Chapter

The Florentine Criminal Underworld

John K. Brackett

in Society and Individual in Renaissance Florence

Published by University of California Press

Published in print October 2002 | ISBN: 9780520232549
Published online March 2012 | e-ISBN: 9780520928220 | DOI: http://dx.doi.org/10.1525/california/9780520232549.003.0013
The Florentine Criminal Underworld

Show Summary Details

Preview

This chapter investigates the sixteenth-century Cronaca of Giuliano de' Ricci and of the criminal records of the Eight (Otto di guardia). In particular, it explores the style of life of the urban poor and demonstrates how Florentine men of the new aristocracy perceived a supposedly spreading criminality as a threat to decent society. Social crisis and transformation are two issues that were new, as was the growing association of poverty with sin and wealth with morality. Some idea of the problem of crime in Florence is reviewed through the presentation of a social profile of violators and a topography of violations. The undeserving poor and Florentine men posed a moral danger, emerged from and spread a disordered and immoral life cycle, creating and perpetuating an underworld of persons averse to work, begged, stole, and committed other types of crime, eroding the foundations of society as they warred against decency.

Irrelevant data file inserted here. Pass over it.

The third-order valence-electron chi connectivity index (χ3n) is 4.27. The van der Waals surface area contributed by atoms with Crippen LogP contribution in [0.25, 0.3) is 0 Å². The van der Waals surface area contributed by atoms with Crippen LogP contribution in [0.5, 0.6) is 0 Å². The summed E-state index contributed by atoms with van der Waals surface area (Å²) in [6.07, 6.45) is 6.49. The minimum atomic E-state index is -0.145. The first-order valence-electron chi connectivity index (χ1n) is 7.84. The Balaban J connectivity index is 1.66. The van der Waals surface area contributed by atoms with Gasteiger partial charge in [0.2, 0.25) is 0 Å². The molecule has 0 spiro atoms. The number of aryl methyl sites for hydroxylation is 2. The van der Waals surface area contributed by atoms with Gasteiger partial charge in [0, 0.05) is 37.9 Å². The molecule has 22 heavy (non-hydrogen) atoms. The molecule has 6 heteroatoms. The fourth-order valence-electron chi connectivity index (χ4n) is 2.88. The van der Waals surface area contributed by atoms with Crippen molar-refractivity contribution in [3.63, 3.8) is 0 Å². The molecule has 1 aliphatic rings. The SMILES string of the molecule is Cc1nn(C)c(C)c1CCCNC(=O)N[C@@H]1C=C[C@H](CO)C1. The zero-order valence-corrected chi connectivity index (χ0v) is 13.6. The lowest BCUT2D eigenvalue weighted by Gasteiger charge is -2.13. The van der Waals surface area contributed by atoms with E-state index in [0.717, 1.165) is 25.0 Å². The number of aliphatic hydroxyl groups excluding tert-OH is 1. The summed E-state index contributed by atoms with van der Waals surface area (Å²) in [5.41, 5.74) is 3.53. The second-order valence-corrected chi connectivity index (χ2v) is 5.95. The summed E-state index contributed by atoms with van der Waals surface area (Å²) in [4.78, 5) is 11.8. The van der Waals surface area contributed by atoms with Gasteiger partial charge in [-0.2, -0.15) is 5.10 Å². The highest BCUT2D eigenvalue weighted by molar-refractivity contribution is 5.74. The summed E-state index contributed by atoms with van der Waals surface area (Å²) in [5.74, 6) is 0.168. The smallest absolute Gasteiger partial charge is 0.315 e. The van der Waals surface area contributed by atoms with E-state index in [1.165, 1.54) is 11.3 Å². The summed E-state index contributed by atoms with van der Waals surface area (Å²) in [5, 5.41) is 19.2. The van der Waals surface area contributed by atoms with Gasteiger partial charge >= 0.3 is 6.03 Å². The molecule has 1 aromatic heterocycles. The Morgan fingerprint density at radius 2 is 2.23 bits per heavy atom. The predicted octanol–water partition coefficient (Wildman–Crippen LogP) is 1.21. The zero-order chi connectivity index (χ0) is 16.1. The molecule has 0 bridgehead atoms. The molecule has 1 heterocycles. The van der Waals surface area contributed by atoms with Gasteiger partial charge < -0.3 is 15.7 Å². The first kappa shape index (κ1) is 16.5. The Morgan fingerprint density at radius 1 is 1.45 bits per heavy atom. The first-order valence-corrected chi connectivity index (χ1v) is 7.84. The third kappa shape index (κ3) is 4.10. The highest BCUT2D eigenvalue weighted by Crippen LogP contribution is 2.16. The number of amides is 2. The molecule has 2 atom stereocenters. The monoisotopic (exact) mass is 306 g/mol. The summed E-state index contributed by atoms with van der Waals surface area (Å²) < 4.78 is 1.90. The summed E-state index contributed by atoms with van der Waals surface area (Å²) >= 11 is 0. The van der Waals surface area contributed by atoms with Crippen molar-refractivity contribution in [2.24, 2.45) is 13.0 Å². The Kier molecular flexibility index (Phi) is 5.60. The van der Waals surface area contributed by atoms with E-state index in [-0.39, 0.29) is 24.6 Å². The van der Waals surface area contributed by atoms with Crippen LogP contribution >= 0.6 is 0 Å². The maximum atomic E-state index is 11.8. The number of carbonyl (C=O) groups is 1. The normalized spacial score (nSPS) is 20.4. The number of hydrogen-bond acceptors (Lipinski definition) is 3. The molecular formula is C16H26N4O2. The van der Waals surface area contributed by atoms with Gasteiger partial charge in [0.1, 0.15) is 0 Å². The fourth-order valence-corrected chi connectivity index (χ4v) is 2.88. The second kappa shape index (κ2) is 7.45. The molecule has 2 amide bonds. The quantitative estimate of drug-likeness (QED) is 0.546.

Keywords: Cronaca; Giuliano de' Ricci; Eight; urban poor; Florentine men; criminality; Florence; crime; aristocracy

Chapter.  10106 words. 

Subjects: Early Modern History (1500 to 1700)

Full text: subscription required

How to subscribe Recommend to my Librarian

Users without a subscription are not able to see the full content. Please, subscribe or login to access all content.